When bringing a large ship up a river into a harbor, the captain and pilot must be careful that they don’t run aground. There is a channel of deep water that they must follow. By staying in the channel they avoid hazards such as rocks, reefs and sand bars. There are often navigational beacons and buoys marking the channel to assist the captain and pilot. If there are no navigational beacons, the captain must find a local experienced pilot, or proceed very slowly, taking soundings all along the way. The local experienced pilot can still bring the ship safely into harbor because he or she knows the path of the channel and can tell where the safe path is by other landmarks. The slow approach and soundings will tell the captain of dangers and allow the ship to maneuver to avoid them.
You are probably thinking, “What does this have to do with project management?” Well, channels and navigational beacons are great metaphors for some important project management principles.
Every project is different, yet every project has some similarities. Each project has a start and an end point. There is an optimal path the project should follow for achieving the lowest cost or fastest time. Depending upon the company and the project type, that path is unique. Often when starting off on the project “voyage,” the water looks calm and smooth, but there are reefs, shoals, and shallow water that can cause the project to run aground. The project manager, just like a captain or ship’s pilot, must navigate through the hazards and bring the project safely to its end point.
To assist the project manager, many times an organization will create a project management methodology with templates, checklists, and reviews that are used to “chart” the path the project should follow. The methodology defines a channel that has been determined to be the best path to navigate the risks and dangers of the project. The reviews, checklists and templates are the navigational beacons and buoys that are used by the project managers to guide them through the channel. The channel is still likely to have some sharp turns and dangerous eddies, but the templates, checklists, and reviews are there to guide the project manager through these dangers.
Without pushing the metaphor too far, we can see some of the problems and challenges that project managers and organizations face by considering some of the challenges associated with channels and navigational aids.
- One problem is that the channel will often change over time. Storms can shift sand bars and a channel can quickly be blocked. In fact there may not be a navigable channel following a storm. Within companies, re-organizations or new initiatives and systems can change how work is done. The original channel may no longer exist and a new channel must be found or dredged.
- Another problem is that the channel fills up with mud and sand over time so that it is no longer deep enough for the ships to come in. When that occurs, the channel must be dredged to clean it out. Within a company, a project management methodology often becomes cluttered over time. A Lesson Learned on one project adds a new checklist or template. The new checklist is added, but the old ineffective checklist is not removed. A new management team wants to do project reviews in a different manner than before. The new reviews are added, but the old reviews are not removed. The organization needs to periodically review the “channel” in the project management methodology to ensure that it does not get cluttered up with unneeded or ineffective templates, checklists and reviews.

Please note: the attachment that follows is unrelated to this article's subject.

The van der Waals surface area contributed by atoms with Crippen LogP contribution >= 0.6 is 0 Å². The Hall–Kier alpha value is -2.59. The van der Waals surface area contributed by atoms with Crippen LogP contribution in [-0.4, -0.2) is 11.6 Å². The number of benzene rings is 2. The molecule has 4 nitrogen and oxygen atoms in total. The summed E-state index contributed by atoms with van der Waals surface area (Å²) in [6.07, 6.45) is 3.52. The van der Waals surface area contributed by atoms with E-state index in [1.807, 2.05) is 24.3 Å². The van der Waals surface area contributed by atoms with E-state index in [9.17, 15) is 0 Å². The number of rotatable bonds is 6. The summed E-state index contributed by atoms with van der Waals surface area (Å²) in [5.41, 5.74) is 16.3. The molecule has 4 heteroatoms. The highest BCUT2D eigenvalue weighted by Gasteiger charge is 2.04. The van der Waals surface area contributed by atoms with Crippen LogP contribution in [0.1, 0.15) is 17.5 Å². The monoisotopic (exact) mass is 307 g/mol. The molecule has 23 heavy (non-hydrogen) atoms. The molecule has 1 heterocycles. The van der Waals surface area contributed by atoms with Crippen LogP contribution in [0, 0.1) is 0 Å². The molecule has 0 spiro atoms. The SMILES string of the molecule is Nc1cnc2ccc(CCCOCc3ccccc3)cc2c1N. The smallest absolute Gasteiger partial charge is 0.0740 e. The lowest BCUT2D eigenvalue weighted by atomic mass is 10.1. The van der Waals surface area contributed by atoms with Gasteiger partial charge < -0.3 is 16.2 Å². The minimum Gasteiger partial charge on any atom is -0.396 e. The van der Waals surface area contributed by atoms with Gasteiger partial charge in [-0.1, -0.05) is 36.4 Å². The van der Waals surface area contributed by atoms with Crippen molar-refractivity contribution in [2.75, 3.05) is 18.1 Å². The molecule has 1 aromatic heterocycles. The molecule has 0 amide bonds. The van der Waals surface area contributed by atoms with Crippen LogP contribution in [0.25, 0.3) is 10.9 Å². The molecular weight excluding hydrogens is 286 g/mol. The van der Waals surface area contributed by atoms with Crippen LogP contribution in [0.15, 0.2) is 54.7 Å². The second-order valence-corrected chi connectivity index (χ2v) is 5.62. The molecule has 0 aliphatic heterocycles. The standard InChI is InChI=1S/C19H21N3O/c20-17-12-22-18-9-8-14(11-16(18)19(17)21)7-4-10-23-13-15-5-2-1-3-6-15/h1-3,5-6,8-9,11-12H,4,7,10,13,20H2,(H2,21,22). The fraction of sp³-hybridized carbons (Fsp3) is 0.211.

- A third problem is the use of the beacons. Small boats can often scoot around the beacons and maneuver outside the channel because they have a very shallow draft. As the captains of those boats are promoted to larger ships with deeper drafts, they can no longer safely navigate outside the channel. Within companies, small projects can often be successful even though they did not use some of the templates, checklists and reviews because their scope or team is so small. However, when these project managers are promoted to the large projects, that same behavior can lead to disaster. The larger the project the more important it is to use the full project management methodology.
- A fourth problem is that the captain and pilot must be able to see the navigational aids and understand what they mean. This requires training. In a river or harbor, the color, shape, and number of the navigational aid has a distinct meaning. Within project management, checklists, templates and reviews also serve a distinct purpose. Using the wrong checklist at the wrong time in a project can lead to bad decisions that create project disasters. Project managers, project sponsors and key project team members need to learn the methodology. Project management methodology training, tools and technique training, and periodic performance reviews are needed to ensure that project managers are effectively working with the project management methodology.
Whether your project is best represented by a super tanker, a catamaran yacht, or a two-person dingy, it is still important to know the channel and to understand the navigational beacons. Using them appropriately will enable you to bring your project safely into the harbor.